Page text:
Chance to dislodge All Blacks from summit
THE Wallabies can end New Zealand's nine-year reign at the top of the world rugby rankings on Saturday.
All they have to do is defeat the All Blacks by 16 points.
When you've picked yourself off the floor laughing to resume reading this, stranger things have happened in sport.
If at the start of the year someone had told you Steve Smith would step down as Australian cricket captain due to ball tampering, Wayne Bennett would agree to coach South Sydney, and John Millman would knock Roger Federer out of the US Open, it would have resulted in questions asked about potential narcotics consumed.
Yet sport continues to defy logic and reason every day.
As implausible as it seems, the reality of World Rugby's rankings system is that if Australia wins by 16 or more points in Tokyo this weekend, the All Blacks will drop to second behind Ireland.
At the same time the Wallabies would move from their record low of seventh back up to fourth.
Can this actually happen? Unlikely.
Realistically we should expect a closer contest than the two walkovers Australia endured earlier this year.
The Bledisloe Cup has already been won 2-0 by the Kiwis, so there is nothing more than pride to play for in this dead rubber.
History shows that the All Blacks tend to switch off. When the Bledisloe series has been alive in the past decade, the Kiwis have won three times more often than in dead rubbers.
This time last year, with the Cup secured by New Zealand again, Australia pulled off a huge upset win, 23-18, in Brisbane.
Another consideration is the All Blacks' increasing tendency to leak points this year.
In their first five Tests, New Zealand did not concede more than 14 points in any game.
In their past four they've allowed totals of 24, 36, 17 and 30.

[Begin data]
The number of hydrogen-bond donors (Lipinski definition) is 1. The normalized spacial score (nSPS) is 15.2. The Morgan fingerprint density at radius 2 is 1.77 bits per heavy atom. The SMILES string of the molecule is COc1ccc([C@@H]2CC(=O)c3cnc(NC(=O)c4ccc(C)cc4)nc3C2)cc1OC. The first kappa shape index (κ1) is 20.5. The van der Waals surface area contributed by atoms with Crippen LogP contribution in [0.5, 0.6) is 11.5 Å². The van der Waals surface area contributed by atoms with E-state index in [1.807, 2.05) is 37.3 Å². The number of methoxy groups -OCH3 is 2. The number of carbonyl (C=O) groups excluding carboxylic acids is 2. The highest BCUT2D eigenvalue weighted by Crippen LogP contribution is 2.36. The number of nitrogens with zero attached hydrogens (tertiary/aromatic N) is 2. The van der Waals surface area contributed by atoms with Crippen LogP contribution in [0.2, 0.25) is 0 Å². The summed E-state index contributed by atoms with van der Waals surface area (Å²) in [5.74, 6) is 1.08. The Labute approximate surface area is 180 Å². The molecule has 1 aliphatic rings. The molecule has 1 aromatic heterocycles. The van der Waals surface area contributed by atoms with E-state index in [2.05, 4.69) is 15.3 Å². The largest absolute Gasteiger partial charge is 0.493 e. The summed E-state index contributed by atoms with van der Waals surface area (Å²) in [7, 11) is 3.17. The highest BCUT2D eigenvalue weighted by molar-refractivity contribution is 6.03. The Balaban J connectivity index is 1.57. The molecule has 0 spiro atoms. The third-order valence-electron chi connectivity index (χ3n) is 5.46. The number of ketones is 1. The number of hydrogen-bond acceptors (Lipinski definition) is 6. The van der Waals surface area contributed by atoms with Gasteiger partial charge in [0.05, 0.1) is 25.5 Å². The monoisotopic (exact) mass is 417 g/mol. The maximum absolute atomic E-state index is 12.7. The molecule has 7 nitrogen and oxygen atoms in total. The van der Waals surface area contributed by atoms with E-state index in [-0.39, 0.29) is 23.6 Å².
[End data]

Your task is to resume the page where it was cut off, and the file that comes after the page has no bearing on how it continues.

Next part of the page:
They also score plenty themselves, having lost just one game in 2018, but Australia will see plenty of avenues to unleash the likes of Israel Folau and Sefanaia Naivalu.
But the Wallabies forwards need to step up, plain and simple.
They've been outmuscled consistently by the All Blacks pack for the past decade. Often, it's been embarrassing as black jerseys have stormed their way through gold defence, or thumped them into the turf when it's their turn to tackle.
Australia's starting backline has the potential to score loads of points, if they get front-foot ball.
The Kiwis have too often put pressure on the forward carriers, then the ruck, then the playmakers, for Australia to capitalise on any decent possession.
The physicality problem has been ongoing and yet there has been no fix.
It's why Wallabies coach Michael Cheika singled out lock Rob Simmons this week, urging him to be more aggressive, while confidently pushing the defensive capabilities of Bernard Foley and Kurtley Beale, who will have Ardie Savea, Sonny Bill Williams and Kieran Read running their channel all day.
The gap between the sides is getting wider.
For the first time since 1923, Australia lost the first two Bledisloe Cup matches by 25 points or more; 38-13 in Sydney on August 18, and 40-12 the following week in Auckland.
But the Wallabies somehow found renewed passion to come from 31-7 down to defeat Argentina in their last Test.
That has to be a seminal moment in this group's journey to the World Cup.
Whatever they found in that second half in Salta must be taken through the 80 minutes in Tokyo.
Attack fearlessly, exploit every Kiwi defensive fragility, and tackle like the fate of Australian rugby depends on it.
If so, Australia can give the world reason to believe that somehow, some day, New Zealand may not be the No.1 team in the world.
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